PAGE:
"The improvement with the intranet was remarkable," says Jim. "We saw a huge increase in traffic." They also found the community-specific Web pages were popular and that people frequently used the feedback links.

The public website had different challenges. According to Jim, NINDS had previously invested in a new content-management system that would help keep the site's content fresh and make distributed content management possible. However, the CMS also imposed heavy technical constraints on how the site could be structured.

"That's where the JADs (Joint Application Development teams) came in," says Jim. "We had HFI's usability people, our content people, and technical developers all at the same table. By meeting together often, we came to understand the technical limitations – and strengths – and were able to suggest a design that really worked for users and worked with our technology."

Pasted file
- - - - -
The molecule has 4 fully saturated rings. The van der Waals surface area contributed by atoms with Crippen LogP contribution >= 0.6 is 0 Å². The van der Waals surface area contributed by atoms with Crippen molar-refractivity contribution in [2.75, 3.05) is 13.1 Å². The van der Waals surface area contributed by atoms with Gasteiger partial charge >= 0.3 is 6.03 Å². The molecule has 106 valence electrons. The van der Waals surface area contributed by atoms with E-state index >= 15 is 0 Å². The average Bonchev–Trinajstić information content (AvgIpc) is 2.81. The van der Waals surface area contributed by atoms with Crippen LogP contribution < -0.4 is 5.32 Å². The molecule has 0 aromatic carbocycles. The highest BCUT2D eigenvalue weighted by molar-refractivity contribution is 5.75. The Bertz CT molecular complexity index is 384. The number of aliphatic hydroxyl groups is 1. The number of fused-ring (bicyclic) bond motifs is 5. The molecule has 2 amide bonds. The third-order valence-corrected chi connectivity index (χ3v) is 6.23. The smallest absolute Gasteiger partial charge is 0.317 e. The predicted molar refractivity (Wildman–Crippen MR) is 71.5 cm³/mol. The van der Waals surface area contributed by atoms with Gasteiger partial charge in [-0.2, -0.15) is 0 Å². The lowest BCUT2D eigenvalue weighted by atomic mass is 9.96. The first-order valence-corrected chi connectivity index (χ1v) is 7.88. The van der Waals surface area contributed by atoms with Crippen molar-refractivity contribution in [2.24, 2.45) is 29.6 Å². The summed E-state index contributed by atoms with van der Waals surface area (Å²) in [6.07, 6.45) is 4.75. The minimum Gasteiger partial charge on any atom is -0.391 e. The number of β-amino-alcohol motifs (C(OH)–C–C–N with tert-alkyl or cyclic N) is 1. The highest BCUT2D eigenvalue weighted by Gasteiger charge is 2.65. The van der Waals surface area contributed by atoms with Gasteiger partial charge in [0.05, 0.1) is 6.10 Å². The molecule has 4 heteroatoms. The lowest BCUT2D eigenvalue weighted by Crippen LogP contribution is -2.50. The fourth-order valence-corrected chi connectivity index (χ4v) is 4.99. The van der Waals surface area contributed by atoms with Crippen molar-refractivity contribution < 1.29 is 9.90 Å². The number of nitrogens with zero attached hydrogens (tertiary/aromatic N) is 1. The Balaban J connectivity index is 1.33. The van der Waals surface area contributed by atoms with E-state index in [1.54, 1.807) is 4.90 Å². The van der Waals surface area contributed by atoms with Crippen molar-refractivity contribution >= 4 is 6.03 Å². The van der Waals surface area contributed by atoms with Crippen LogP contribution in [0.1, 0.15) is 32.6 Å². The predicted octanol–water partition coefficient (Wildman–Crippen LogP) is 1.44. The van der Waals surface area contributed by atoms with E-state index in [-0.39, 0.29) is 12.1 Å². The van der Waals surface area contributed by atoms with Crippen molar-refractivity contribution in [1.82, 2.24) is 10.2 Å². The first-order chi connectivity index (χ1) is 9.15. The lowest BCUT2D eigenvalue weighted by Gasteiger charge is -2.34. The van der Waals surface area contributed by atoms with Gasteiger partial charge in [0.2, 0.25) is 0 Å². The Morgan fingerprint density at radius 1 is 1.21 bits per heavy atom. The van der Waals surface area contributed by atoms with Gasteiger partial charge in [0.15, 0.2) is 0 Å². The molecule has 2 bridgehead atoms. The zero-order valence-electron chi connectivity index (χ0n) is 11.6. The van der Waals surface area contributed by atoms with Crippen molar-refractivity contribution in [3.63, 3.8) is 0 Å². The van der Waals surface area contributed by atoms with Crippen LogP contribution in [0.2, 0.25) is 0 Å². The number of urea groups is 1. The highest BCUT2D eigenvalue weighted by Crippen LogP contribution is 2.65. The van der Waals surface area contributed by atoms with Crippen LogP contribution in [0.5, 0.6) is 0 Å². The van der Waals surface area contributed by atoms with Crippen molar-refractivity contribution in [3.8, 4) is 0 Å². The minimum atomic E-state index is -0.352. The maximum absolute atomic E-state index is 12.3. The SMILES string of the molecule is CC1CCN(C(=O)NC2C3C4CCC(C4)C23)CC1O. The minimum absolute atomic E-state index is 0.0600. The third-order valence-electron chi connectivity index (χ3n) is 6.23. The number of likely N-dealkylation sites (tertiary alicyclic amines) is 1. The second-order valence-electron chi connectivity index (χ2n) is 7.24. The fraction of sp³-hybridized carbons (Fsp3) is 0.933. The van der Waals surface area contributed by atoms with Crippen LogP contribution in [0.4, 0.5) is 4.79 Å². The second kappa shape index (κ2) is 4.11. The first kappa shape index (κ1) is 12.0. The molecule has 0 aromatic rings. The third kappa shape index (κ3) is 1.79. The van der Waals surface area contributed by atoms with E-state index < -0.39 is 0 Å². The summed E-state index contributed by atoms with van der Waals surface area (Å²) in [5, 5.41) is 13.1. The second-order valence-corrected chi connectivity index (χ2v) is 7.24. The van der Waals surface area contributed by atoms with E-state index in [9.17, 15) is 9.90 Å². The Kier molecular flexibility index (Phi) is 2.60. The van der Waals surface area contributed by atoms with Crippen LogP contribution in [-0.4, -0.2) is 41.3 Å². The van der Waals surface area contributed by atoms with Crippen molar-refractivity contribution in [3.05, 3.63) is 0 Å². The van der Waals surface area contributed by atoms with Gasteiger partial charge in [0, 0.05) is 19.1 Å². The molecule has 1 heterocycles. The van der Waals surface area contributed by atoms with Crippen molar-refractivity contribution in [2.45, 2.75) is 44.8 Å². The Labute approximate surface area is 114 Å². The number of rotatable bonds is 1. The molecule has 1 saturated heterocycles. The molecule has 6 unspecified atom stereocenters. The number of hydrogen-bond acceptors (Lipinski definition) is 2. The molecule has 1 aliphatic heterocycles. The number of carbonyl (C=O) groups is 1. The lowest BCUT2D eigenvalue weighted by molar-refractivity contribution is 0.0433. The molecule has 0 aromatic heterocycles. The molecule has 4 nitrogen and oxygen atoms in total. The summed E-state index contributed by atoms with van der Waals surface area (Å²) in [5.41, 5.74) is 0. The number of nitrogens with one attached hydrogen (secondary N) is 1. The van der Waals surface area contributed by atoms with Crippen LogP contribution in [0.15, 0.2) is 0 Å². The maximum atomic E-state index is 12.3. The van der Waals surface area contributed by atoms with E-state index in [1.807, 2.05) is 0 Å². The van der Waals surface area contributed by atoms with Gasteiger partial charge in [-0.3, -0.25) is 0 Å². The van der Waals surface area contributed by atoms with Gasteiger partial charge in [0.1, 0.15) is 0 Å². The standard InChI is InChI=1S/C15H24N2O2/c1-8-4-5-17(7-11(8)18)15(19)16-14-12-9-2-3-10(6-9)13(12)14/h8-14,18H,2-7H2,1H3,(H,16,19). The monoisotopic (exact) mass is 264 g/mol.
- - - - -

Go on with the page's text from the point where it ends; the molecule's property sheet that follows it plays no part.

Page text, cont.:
To help users find what they needed fast, the team implemented an A-Z disease index and a disease "Quick Link" pull-down menu for the most frequently requested disease fact sheets. Visually, Jim says, HFI's design experts took care to give the site more "emotional appeal" and to place key information where people's eyes were most likely to scan.

The results were wildly successful. Summative evaluation showed that users were able to accomplish specific tasks with much greater ease. Furthermore, Web traffic logs indicated that users were staying an average of 20 minutes on the site. As Jim points out, "people don't stay on sites where it's difficult to find the information they're looking for."

During the project, Jim was so impressed with HFI's usability-based research and design methodologies that he signed up for CUA training to further his own skills.